A company is accusing me of sabotaging a treadmill

  temp89 17:47 02 Jun 2018

tl;dr I sent a treadmill for repair and the manufacturer says I must have cut a wire, after previously saying it was their engineer's fault. Neither of us have pics of the wire prior to being sent off.

I own a fairly heavy-duty treadmill that I bought through Amazon UK. 3 months ago the motor burned out. This was 9 months after purchase and with daily use on average of 45 minutes. Sucks, but it has a separate motor warranty and the manufacturer sent an engineer to replace it no problem. 1 month ago the motor burns out again (red hot to the touch, smell of ozone, fails to move).

At my worst I've been 90kg, and I use silcone lubricant on the belt every few months. Have adjusted the belt so there's 3 inches of slack if you lift it up, as recommended by the manual.

This time the company insisted I send it to them for repair. I'll spare you a diatribe about their pick-up service, but suffice to say there were multiple "failed attempts" that left me fuming.

After 2 weeks they say a coupling must have been left connected that shouldn't have been by the engineer and they'll repair for free as specified in the 5 year warranty. Then the next day they email me saying a cable inside the motor housing has been cut and that I must have done it.

They sent a photo. The cable in question is 3 sheathed wires, wrapped in another sheath and there's no question the thing has been sliced cleanly through. The problem is I haven't touched it. The motor is housed inside a compartment like a standard treadmill. No one else has had access to it, and you would need a special right-angle screwdriver to get the casing off due to the screws are in between 2 metal bars with a few centimetres clearance. Before I sent it off, when I switched the treadmill on the motor wouldn't move but would make a loud humming sound. I don't know if it would still be receiving power with that cable sliced.

I don't have any photos of the condition of the treadmill before I sent it off and neither do they. I think something happened in transport or an engineer did something by accident and decided to keep silent or wasn't even aware of it. I can understand dodgy customers damaging something in hopes of a free replacement/refund, complete with histrionical sob story. I can even believe the company is sincere in their belief that I cut the cable. The only issue is, I didn't.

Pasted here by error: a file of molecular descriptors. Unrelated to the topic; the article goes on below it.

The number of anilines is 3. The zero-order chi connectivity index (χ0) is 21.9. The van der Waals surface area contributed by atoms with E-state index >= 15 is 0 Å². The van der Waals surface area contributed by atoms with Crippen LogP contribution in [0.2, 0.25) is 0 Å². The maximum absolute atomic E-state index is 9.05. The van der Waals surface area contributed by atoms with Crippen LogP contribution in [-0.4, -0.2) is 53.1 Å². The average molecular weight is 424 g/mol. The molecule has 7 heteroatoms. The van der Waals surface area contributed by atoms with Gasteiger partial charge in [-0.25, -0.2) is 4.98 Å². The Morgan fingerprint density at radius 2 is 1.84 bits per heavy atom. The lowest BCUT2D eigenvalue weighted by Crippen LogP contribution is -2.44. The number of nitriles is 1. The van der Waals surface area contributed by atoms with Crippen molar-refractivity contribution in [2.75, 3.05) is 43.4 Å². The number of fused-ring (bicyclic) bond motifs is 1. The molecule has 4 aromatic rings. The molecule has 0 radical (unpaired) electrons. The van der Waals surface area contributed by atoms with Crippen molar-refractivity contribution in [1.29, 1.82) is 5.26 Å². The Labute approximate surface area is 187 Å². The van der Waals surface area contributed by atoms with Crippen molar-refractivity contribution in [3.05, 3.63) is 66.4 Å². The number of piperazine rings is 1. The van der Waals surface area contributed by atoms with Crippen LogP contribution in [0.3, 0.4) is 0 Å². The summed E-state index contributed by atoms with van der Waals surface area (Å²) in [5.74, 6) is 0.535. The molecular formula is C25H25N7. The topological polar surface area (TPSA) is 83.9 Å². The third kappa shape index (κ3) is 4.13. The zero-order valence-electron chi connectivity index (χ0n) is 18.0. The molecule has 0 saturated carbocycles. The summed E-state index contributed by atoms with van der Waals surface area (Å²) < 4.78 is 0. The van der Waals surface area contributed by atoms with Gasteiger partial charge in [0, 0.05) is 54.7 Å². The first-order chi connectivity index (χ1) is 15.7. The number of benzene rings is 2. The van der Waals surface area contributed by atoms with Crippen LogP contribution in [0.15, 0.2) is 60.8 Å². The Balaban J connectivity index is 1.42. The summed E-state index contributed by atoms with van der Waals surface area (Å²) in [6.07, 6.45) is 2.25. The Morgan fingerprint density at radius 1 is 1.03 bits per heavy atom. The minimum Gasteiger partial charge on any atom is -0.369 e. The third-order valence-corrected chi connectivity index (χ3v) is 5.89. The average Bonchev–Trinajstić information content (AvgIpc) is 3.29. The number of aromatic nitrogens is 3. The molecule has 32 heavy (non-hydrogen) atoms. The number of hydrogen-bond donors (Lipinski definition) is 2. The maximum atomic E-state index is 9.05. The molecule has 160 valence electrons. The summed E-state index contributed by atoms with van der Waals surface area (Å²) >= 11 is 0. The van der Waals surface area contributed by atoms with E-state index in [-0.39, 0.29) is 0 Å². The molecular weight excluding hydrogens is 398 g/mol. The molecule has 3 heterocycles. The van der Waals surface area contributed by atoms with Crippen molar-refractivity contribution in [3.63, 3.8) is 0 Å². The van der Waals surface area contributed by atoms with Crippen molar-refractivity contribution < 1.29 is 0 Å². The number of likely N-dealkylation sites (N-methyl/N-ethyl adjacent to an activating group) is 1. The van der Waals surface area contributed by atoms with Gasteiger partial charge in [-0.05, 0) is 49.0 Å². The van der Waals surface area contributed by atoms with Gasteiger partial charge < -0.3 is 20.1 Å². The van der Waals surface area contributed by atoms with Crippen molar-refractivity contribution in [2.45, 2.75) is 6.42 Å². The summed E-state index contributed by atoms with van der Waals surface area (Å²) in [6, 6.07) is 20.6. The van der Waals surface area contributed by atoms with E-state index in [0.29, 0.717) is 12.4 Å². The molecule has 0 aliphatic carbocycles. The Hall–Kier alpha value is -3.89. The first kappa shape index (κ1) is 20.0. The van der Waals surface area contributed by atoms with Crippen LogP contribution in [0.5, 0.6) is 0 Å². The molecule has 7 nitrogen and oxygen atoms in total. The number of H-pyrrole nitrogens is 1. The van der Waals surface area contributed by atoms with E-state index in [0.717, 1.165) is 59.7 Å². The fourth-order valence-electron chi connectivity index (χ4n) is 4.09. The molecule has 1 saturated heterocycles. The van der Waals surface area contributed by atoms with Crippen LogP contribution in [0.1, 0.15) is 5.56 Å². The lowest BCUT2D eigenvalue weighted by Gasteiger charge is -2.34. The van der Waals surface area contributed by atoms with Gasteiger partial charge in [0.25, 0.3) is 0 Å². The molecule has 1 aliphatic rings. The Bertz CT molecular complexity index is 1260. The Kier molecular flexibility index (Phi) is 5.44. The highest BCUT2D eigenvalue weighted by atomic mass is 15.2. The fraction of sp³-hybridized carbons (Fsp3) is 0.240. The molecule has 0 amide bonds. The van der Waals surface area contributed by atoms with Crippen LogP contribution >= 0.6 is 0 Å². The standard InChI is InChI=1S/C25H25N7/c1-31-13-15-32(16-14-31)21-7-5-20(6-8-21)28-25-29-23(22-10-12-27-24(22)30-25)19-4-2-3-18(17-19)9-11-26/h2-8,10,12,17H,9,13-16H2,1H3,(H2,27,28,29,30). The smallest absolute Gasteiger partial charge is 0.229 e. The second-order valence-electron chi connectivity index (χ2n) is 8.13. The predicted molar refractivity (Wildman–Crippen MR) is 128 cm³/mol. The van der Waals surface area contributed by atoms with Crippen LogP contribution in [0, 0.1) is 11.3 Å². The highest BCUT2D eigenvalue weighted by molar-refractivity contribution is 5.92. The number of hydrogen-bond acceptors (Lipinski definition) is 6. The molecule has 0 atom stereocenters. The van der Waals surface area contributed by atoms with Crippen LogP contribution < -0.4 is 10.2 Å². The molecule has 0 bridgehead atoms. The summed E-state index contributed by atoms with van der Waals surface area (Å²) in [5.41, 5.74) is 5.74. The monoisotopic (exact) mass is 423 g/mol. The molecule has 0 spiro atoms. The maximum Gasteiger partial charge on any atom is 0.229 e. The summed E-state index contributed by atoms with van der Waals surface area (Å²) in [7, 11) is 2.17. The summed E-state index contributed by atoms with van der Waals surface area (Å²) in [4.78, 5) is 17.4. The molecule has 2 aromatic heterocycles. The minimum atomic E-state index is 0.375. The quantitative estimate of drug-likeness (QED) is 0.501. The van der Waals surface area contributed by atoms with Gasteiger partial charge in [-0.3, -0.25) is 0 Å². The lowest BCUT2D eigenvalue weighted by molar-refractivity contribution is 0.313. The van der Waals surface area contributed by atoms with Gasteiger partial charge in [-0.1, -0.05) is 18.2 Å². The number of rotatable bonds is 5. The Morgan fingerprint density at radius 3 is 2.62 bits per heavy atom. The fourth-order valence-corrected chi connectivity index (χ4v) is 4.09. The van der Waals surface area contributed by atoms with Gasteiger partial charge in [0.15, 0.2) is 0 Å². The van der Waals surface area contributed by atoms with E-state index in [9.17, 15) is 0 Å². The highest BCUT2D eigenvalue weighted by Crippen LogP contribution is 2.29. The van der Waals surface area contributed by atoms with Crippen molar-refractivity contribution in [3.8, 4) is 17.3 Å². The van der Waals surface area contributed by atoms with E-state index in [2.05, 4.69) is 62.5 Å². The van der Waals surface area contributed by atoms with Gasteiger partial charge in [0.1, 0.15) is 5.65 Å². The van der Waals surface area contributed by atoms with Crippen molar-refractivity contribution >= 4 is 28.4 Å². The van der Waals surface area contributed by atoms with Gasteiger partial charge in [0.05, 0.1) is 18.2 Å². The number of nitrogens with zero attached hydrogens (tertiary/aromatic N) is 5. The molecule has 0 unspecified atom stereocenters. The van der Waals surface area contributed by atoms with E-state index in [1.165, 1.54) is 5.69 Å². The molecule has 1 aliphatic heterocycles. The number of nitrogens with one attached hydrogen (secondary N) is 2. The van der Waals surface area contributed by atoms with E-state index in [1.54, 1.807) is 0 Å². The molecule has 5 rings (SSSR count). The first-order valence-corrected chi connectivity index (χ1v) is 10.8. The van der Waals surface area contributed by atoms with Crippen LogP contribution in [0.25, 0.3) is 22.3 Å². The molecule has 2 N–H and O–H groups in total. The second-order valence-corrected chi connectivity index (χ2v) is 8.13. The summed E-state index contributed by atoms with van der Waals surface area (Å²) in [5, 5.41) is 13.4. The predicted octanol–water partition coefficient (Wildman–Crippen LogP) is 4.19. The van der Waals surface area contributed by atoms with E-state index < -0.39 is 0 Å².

So neither of us have evidence one way or the other. What are my consumer rights?

  rdave13 18:47 02 Jun 2018

I would send Amazon, from where you bought the treadmill, the same dictation you have here. Be truthful to add any extra facts and all replied copies from the firm. Let Amazon be the intermediary.

  Forum Editor 12:15 06 Jun 2018

This is a classic case of one person's (yours) against another's (the seller), and the only way forward is to marshal the facts.

The company offered you a free replacement motor, and your approach should be that you want them to honour the promise they made. The fact that the discovery of the cut cable was made after the offer was made (and accepted by you) mitigates in your favour.

Be firm - offer made, and offer accepted. What happens while the machine is in their hands is hardly your problem.

What is Markdown?

Markdown lets you add more formatting to your post. Simply type in your post and it will display as written.

If you wish to add bold or italic characters, add a hyperlink to another website, a heading or a horizontal line, simply use the relevent icons above the text input field.

A preview of your post will appear in the grey box below. If you make a change and you're not happy, simply press the back arrow icon to undo.

Post a Reply

4500

Elsewhere on IDG sites

Samsung Galaxy Book 2: Release date, price and specs

Adobe's groundbreaking prototypes of new features and apps for Creative Cloud

When is the next Apple event?

Les meilleurs VPN gratuits (2018)